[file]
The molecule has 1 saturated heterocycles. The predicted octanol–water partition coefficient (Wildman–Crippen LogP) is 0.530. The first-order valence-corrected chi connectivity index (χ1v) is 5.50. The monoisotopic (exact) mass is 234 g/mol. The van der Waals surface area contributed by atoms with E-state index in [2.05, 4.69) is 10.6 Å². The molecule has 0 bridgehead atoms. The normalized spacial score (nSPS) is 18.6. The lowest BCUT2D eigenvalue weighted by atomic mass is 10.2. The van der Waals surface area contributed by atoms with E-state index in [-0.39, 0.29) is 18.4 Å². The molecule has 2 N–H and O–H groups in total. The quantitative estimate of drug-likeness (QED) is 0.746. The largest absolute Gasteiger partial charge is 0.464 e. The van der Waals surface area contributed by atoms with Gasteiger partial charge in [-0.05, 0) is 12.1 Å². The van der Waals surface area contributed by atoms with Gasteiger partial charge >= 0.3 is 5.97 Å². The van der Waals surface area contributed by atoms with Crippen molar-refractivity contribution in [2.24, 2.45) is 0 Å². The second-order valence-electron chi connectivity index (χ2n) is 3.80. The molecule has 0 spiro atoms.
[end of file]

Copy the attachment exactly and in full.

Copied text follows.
The molecule has 1 saturated heterocycles. The predicted octanol–water partition coefficient (Wildman–Crippen LogP) is 0.530. The first-order valence-corrected chi connectivity index (χ1v) is 5.50. The monoisotopic (exact) mass is 234 g/mol. The van der Waals surface area contributed by atoms with E-state index in [2.05, 4.69) is 10.6 Å². The molecule has 0 bridgehead atoms. The normalized spacial score (nSPS) is 18.6. The lowest BCUT2D eigenvalue weighted by atomic mass is 10.2. The van der Waals surface area contributed by atoms with E-state index in [-0.39, 0.29) is 18.4 Å². The molecule has 2 N–H and O–H groups in total. The quantitative estimate of drug-likeness (QED) is 0.746. The largest absolute Gasteiger partial charge is 0.464 e. The van der Waals surface area contributed by atoms with Gasteiger partial charge in [-0.05, 0) is 12.1 Å². The van der Waals surface area contributed by atoms with Gasteiger partial charge >= 0.3 is 5.97 Å². The van der Waals surface area contributed by atoms with Crippen molar-refractivity contribution in [2.24, 2.45) is 0 Å². The second-order valence-electron chi connectivity index (χ2n) is 3.80. The molecule has 0 spiro atoms.